Friday, February 18, 2011


Judging by the groan I get in response from other writers when I say I’m working on a synopsis, I gather that it’s not most writers favorite task. I wasn’t too thrilled either when I got my contract and it said they wanted to see a synopsis first for each book.

But now that I’m working on my seventh crochet mystery I have come to like doing the synopsis. It is where the story starts to come together. At times, it seems like magic as information from all different places starts popping up in my mind.

My chosen method of working is first thing in the morning when I’m still a little half here and not quite there. I like to use index cards. I learned to write scenes on index cards when I was writing scripts, but it works nicely for books, too. The good thing about index cards that as I think of something that needs to happen earlier, I can write it on a card and stick it where it belongs. I number the cards, but end up with adding abc, etc to the numbers as I stick more cards in.

Writing a synopsis is about telling rather than showing. I find that in writing mysteries, there are two stories. The first is what happened. Who killed so and so. How they did it. Why they did it. And what clues lead to the killer being uncovered. Then there is the story the reader gets, which is the first story all mixed up and revealed slowly. For me the synopsis turns out to be the plot the reader gets with some explanations of what really happened mixed in.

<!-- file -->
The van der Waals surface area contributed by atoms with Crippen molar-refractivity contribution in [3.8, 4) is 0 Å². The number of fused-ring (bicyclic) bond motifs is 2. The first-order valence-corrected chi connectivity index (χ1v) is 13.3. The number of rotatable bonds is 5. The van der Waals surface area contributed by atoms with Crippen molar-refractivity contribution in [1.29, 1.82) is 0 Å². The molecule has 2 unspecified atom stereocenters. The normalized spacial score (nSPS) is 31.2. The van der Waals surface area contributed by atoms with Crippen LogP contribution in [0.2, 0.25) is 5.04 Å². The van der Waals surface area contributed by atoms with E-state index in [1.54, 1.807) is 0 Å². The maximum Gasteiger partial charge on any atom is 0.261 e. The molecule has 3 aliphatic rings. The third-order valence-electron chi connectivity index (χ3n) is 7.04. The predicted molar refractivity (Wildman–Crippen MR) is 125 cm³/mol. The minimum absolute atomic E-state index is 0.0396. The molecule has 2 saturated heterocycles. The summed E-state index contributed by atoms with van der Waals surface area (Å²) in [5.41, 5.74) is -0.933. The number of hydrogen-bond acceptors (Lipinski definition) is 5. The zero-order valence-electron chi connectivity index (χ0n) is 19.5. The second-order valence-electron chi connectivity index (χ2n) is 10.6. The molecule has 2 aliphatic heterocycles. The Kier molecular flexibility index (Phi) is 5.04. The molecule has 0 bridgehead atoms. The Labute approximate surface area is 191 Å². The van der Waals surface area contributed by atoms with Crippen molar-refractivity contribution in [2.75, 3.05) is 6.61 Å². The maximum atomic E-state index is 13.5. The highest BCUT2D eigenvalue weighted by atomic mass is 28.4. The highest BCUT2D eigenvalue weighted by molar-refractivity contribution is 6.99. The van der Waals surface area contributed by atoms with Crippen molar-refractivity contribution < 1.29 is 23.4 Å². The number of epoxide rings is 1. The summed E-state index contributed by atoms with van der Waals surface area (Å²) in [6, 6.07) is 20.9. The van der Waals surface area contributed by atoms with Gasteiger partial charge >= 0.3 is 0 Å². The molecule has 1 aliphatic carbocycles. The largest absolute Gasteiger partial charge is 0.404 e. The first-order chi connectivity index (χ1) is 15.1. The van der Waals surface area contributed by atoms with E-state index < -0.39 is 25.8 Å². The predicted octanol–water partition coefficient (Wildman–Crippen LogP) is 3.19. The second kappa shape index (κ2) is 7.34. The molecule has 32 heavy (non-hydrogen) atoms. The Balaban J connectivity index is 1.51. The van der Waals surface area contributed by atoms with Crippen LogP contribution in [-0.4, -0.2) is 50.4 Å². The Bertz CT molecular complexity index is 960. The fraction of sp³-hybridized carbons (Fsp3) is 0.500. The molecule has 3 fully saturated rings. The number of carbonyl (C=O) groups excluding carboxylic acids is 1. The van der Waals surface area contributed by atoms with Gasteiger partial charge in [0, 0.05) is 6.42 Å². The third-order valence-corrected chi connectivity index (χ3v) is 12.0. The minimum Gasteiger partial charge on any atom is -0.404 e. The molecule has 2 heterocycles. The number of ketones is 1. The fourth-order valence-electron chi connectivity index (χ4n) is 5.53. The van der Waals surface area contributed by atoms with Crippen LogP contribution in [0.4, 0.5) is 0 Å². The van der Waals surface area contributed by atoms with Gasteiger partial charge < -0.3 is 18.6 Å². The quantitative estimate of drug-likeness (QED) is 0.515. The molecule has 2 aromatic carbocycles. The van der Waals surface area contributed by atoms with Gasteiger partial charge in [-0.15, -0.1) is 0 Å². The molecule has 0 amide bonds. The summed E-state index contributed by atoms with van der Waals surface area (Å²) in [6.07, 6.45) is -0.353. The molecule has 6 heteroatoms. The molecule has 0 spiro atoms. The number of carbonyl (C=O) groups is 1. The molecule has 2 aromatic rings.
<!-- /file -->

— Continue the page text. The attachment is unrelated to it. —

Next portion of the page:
When I get done with the index cards, I either start writing the actual synopsis on a yellow legal pad or move right to the computer. The funny part is that I barely look at the cards unless I get stuck.

I’m still on index cards right now, but the pieces are falling into place. Tidbits of information I never knew would be useful seem to fall from the sky and land on the cards. The characters are all starting to talk in my head, or in some cases, argue. I don’t want to give anything away, but in this book two plot lines have to dovetail and all these neat ways to do it have been showing up in my imagination.

When I’m finished and my editor has given me the okay, the synopsis will be like a book map. Even though things will change in the actual writing, I will know where I’m headed and the ride will be so much more fun.

For the writers out there, how do you feel about writing a synopsis?


Linda O. Johnston said...

I actually enjoy writing a synopsis, Betty. I start with something I call a plot skeleton that I've developed over years of writing, where I do a stream of consciousness plot first, then analyze my characters, stick it all into a sort-of screenplay plotting format, then turn it into a synopsis. Somehow, it works!

Betty Hechtman said...

Linda, it sounds like your method is similar to mine.

Anonymous said...

I enjoyed reading this and the comments.